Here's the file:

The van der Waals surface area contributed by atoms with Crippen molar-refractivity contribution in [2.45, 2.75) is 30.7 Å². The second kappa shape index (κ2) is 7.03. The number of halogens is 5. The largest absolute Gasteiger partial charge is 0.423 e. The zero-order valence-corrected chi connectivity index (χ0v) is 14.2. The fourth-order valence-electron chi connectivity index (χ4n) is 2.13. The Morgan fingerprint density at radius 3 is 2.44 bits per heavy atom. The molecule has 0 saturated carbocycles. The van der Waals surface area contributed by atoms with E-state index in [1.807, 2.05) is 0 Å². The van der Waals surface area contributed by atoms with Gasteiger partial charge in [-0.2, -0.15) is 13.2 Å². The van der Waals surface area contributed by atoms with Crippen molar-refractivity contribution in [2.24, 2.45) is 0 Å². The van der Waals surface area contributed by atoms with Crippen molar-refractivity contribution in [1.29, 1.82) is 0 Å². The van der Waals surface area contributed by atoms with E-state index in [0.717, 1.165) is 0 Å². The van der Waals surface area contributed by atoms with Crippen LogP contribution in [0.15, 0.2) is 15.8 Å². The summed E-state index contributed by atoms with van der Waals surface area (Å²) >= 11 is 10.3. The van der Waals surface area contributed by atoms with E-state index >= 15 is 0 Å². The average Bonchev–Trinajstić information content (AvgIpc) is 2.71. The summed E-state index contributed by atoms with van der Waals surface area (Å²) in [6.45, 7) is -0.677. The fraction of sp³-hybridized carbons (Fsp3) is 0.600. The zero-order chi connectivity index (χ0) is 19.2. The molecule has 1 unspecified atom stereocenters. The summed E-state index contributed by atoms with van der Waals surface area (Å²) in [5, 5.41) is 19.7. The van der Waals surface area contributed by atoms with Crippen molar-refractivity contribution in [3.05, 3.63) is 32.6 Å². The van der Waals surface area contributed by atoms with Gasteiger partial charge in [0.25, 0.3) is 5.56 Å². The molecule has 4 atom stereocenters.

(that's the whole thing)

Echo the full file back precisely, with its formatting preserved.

The van der Waals surface area contributed by atoms with Crippen molar-refractivity contribution in [2.45, 2.75) is 30.7 Å². The second kappa shape index (κ2) is 7.03. The number of halogens is 5. The largest absolute Gasteiger partial charge is 0.423 e. The zero-order valence-corrected chi connectivity index (χ0v) is 14.2. The fourth-order valence-electron chi connectivity index (χ4n) is 2.13. The Morgan fingerprint density at radius 3 is 2.44 bits per heavy atom. The molecule has 0 saturated carbocycles. The van der Waals surface area contributed by atoms with E-state index in [1.807, 2.05) is 0 Å². The van der Waals surface area contributed by atoms with Gasteiger partial charge in [-0.2, -0.15) is 13.2 Å². The van der Waals surface area contributed by atoms with Crippen molar-refractivity contribution in [2.24, 2.45) is 0 Å². The van der Waals surface area contributed by atoms with Crippen molar-refractivity contribution in [1.29, 1.82) is 0 Å². The van der Waals surface area contributed by atoms with E-state index in [0.717, 1.165) is 0 Å². The van der Waals surface area contributed by atoms with Crippen LogP contribution in [0.15, 0.2) is 15.8 Å². The summed E-state index contributed by atoms with van der Waals surface area (Å²) >= 11 is 10.3. The van der Waals surface area contributed by atoms with E-state index >= 15 is 0 Å². The average Bonchev–Trinajstić information content (AvgIpc) is 2.71. The summed E-state index contributed by atoms with van der Waals surface area (Å²) in [6.45, 7) is -0.677. The fraction of sp³-hybridized carbons (Fsp3) is 0.600. The zero-order chi connectivity index (χ0) is 19.2. The molecule has 1 unspecified atom stereocenters. The summed E-state index contributed by atoms with van der Waals surface area (Å²) in [5, 5.41) is 19.7. The van der Waals surface area contributed by atoms with Crippen molar-refractivity contribution in [3.05, 3.63) is 32.6 Å². The van der Waals surface area contributed by atoms with Gasteiger partial charge in [0.25, 0.3) is 5.56 Å². The molecule has 4 atom stereocenters.